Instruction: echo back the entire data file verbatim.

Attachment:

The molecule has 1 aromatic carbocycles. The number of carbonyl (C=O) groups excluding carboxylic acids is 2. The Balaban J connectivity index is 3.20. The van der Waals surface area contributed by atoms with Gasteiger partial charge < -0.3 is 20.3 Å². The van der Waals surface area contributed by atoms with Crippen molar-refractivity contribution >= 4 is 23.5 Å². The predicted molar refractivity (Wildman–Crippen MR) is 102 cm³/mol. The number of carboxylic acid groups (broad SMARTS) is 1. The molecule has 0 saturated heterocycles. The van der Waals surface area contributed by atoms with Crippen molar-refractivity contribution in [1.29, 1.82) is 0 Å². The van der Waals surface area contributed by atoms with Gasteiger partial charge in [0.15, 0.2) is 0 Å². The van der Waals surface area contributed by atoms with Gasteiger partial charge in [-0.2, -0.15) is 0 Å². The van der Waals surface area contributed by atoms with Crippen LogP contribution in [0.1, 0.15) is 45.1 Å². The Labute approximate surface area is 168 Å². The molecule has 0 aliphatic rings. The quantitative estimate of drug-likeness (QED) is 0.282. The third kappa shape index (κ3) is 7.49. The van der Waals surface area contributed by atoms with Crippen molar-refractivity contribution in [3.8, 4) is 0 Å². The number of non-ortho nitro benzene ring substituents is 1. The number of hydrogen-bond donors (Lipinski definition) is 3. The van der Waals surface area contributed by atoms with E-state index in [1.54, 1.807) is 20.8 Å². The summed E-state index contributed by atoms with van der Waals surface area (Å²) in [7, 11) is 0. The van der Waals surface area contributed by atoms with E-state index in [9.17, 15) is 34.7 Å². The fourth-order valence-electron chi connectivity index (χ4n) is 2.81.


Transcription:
The molecule has 1 aromatic carbocycles. The number of carbonyl (C=O) groups excluding carboxylic acids is 2. The Balaban J connectivity index is 3.20. The van der Waals surface area contributed by atoms with Gasteiger partial charge < -0.3 is 20.3 Å². The van der Waals surface area contributed by atoms with Crippen molar-refractivity contribution >= 4 is 23.5 Å². The predicted molar refractivity (Wildman–Crippen MR) is 102 cm³/mol. The number of carboxylic acid groups (broad SMARTS) is 1. The molecule has 0 saturated heterocycles. The van der Waals surface area contributed by atoms with Crippen molar-refractivity contribution in [1.29, 1.82) is 0 Å². The van der Waals surface area contributed by atoms with Gasteiger partial charge in [0.15, 0.2) is 0 Å². The van der Waals surface area contributed by atoms with Gasteiger partial charge in [-0.2, -0.15) is 0 Å². The van der Waals surface area contributed by atoms with Crippen LogP contribution in [0.1, 0.15) is 45.1 Å². The Labute approximate surface area is 168 Å². The molecule has 0 aliphatic rings. The quantitative estimate of drug-likeness (QED) is 0.282. The third kappa shape index (κ3) is 7.49. The van der Waals surface area contributed by atoms with Crippen molar-refractivity contribution in [3.8, 4) is 0 Å². The number of non-ortho nitro benzene ring substituents is 1. The number of hydrogen-bond donors (Lipinski definition) is 3. The van der Waals surface area contributed by atoms with E-state index in [1.54, 1.807) is 20.8 Å². The summed E-state index contributed by atoms with van der Waals surface area (Å²) in [7, 11) is 0. The van der Waals surface area contributed by atoms with E-state index in [9.17, 15) is 34.7 Å². The fourth-order valence-electron chi connectivity index (χ4n) is 2.81.